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Judi Bari

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ENTERTAINMENT
December 6, 2012 | By Sheri Linden
The title of the no-frills documentary "Who Bombed Judi Bari?" is not a rhetorical question; the filmmakers are offering a $50,000 reward for answers. The 1990 attack on two Northern California environmental activists remains an unsolved case, though over the years it has been at the center of media scrutiny and a landmark 1st Amendment ruling against the FBI and Oakland police. Darryl Cherney, who produced the film, was in a car with Judi Bari when a pipe bomb exploded. Members of the direct-action group Earth First!
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ENTERTAINMENT
December 6, 2012 | By Sheri Linden
The title of the no-frills documentary "Who Bombed Judi Bari?" is not a rhetorical question; the filmmakers are offering a $50,000 reward for answers. The 1990 attack on two Northern California environmental activists remains an unsolved case, though over the years it has been at the center of media scrutiny and a landmark 1st Amendment ruling against the FBI and Oakland police. Darryl Cherney, who produced the film, was in a car with Judi Bari when a pipe bomb exploded. Members of the direct-action group Earth First!
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ENTERTAINMENT
April 14, 2003 | Rone Tempest, Times Staff Writer
To some, she was an environmental Joan of Arc, patron saint of the Save the Redwoods movement and tree-sitting bane of the Northern California timber industry. To Berkeley writer Kate Coleman, she was a fascinating cross between nuclear whistle-blower Karen Silkwood and the late anarchist Emma Goldman. Environmental activist Judi Bari died of breast cancer six years ago in a Mendocino County cabin. She was 47.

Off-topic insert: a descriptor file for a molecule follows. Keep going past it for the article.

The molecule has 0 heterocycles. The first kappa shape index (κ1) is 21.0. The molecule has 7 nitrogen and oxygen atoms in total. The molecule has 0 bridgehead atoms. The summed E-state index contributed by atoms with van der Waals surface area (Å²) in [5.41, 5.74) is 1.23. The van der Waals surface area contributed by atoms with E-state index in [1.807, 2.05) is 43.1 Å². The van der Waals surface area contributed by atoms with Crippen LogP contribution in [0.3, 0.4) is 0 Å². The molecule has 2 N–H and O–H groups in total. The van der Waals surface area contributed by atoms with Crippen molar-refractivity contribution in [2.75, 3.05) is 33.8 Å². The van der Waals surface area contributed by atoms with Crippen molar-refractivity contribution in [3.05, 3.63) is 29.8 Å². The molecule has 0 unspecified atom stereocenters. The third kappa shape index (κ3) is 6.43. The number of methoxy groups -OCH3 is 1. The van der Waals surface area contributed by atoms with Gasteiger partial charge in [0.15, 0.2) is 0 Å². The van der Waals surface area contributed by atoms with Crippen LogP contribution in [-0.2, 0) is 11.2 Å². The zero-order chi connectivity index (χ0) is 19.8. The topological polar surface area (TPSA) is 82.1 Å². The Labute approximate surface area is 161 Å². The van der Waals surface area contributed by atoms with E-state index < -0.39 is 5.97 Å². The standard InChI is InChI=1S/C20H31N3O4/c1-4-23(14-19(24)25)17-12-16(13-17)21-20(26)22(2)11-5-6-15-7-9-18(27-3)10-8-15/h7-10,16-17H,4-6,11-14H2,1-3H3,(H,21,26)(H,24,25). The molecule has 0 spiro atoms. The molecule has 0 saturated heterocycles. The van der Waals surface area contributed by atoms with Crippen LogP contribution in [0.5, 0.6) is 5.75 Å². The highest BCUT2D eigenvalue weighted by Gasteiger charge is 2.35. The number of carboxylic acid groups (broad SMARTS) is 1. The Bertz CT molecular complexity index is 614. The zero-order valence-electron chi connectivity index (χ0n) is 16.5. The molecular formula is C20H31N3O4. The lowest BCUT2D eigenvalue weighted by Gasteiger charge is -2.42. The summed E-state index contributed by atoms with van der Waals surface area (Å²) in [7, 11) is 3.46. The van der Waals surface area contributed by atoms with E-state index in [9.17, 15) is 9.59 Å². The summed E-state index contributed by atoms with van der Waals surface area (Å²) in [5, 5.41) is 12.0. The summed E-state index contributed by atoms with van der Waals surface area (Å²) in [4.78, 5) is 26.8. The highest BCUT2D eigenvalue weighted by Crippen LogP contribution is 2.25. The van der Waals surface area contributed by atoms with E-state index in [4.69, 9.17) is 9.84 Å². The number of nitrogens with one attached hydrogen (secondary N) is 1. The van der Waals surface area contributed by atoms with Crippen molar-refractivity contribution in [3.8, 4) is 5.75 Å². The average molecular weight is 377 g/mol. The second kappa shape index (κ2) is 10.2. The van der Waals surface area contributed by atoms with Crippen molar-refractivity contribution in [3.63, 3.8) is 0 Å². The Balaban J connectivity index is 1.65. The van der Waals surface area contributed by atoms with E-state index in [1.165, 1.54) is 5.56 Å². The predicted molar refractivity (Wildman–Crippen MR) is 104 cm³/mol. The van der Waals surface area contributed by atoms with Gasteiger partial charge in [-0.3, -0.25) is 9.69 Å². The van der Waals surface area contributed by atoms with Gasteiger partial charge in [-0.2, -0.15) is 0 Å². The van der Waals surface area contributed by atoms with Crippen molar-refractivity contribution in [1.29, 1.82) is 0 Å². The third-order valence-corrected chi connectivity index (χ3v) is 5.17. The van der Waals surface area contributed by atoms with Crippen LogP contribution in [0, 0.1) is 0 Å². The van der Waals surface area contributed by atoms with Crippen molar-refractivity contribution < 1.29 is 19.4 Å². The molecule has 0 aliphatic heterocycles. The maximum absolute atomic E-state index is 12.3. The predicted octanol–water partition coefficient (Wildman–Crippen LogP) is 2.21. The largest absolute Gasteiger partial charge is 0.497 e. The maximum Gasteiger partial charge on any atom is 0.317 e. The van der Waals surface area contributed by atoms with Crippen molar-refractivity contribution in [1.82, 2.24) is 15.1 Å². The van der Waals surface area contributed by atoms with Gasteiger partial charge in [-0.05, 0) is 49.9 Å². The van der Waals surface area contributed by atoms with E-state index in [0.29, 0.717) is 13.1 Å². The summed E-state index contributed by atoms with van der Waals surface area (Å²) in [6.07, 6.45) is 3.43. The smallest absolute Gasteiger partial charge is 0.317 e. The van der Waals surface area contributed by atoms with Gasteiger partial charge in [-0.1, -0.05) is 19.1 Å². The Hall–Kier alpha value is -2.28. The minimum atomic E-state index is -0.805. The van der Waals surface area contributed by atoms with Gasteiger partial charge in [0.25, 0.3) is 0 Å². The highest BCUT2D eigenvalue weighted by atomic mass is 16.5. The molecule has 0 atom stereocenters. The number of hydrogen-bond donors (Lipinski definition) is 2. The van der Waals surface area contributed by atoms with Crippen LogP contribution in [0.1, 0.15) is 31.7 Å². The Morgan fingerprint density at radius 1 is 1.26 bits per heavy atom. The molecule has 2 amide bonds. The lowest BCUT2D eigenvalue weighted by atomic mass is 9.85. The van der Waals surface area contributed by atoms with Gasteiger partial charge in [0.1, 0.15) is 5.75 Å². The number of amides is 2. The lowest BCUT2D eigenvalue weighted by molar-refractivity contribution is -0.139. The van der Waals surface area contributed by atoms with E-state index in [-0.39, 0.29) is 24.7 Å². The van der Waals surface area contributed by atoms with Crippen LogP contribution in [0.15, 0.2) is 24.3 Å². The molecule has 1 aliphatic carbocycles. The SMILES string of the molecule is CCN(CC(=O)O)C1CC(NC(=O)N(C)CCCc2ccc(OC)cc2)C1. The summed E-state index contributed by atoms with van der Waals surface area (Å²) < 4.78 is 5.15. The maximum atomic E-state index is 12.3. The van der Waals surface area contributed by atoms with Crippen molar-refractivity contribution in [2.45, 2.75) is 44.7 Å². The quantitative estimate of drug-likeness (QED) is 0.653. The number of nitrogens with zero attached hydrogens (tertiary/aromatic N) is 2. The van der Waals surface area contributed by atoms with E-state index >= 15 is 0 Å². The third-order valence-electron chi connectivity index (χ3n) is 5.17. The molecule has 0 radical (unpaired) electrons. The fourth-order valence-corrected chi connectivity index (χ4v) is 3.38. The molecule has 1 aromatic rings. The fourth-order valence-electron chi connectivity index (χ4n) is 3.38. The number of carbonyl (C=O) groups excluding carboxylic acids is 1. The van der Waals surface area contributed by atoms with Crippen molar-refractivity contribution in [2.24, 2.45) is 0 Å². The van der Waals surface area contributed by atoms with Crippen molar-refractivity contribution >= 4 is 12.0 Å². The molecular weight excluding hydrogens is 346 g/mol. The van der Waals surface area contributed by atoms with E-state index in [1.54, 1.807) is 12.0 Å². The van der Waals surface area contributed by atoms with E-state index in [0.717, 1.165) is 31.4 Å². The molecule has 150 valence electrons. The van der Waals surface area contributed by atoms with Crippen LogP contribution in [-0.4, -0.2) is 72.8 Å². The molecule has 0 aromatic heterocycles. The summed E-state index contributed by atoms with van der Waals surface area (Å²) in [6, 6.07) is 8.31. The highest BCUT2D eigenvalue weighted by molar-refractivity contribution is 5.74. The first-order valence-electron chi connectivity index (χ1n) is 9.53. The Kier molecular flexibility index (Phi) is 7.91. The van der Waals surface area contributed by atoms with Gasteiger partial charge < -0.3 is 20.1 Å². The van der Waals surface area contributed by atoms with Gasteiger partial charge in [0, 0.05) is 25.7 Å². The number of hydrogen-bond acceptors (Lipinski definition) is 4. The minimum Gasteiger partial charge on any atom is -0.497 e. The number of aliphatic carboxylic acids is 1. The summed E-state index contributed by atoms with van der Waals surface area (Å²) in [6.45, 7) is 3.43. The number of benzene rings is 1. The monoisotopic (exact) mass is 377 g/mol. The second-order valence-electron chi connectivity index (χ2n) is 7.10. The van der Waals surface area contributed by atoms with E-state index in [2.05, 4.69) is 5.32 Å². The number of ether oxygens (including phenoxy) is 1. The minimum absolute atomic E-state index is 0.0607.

CALIFORNIA | LOCAL
April 2, 2012 | By Dean Kuipers
Almost 22 years after Earth First! activists Judi Bari and Darryl Cherney were car-bombed during a campaign to save old-growth trees, a federal judge has ordered the FBI to turn over evidence from the bombing for forensic testing. In an order dated last Friday but released Monday, Claudia Wilken, United States district judge of the Northern District of California, affirmed a March 21, 2011, order by Magistrate Judge James Larson, directing the United States, through the FBI, to turn over the remnants of two pipe bombs, cardboard signs and other evidence connected to the bombing.
NEWS
March 3, 1997 | MICHAEL J. YBARRA, SPECIAL TO THE TIMES
Judi Bari, a firebrand Earth First! organizer who was permanently injured when a pipe bomb exploded under her car seat on the eve of the 1990 "Redwood Summer" anti-logging protest, and who led the radical group to renounce tree-spiking, died Sunday of complications of breast cancer at her Mendocino County home. She was 47. Bari brought the concerns of labor to the environmental movement, along with a commitment to nonviolence.
NEWS
March 3, 1997 | From Associated Press
Judi Bari, a fiery leader of the group Earth First! who was permanently injured in a mysterious 1990 car bomb blast on the eve of "Redwood Summer," died Sunday after a long struggle with breast cancer. She was 47. Bari died at her home, according to her longtime friend Betty Ball of the Mendocino Environmental Center.
NEWS
June 17, 1990 | From Times staff and Wire reports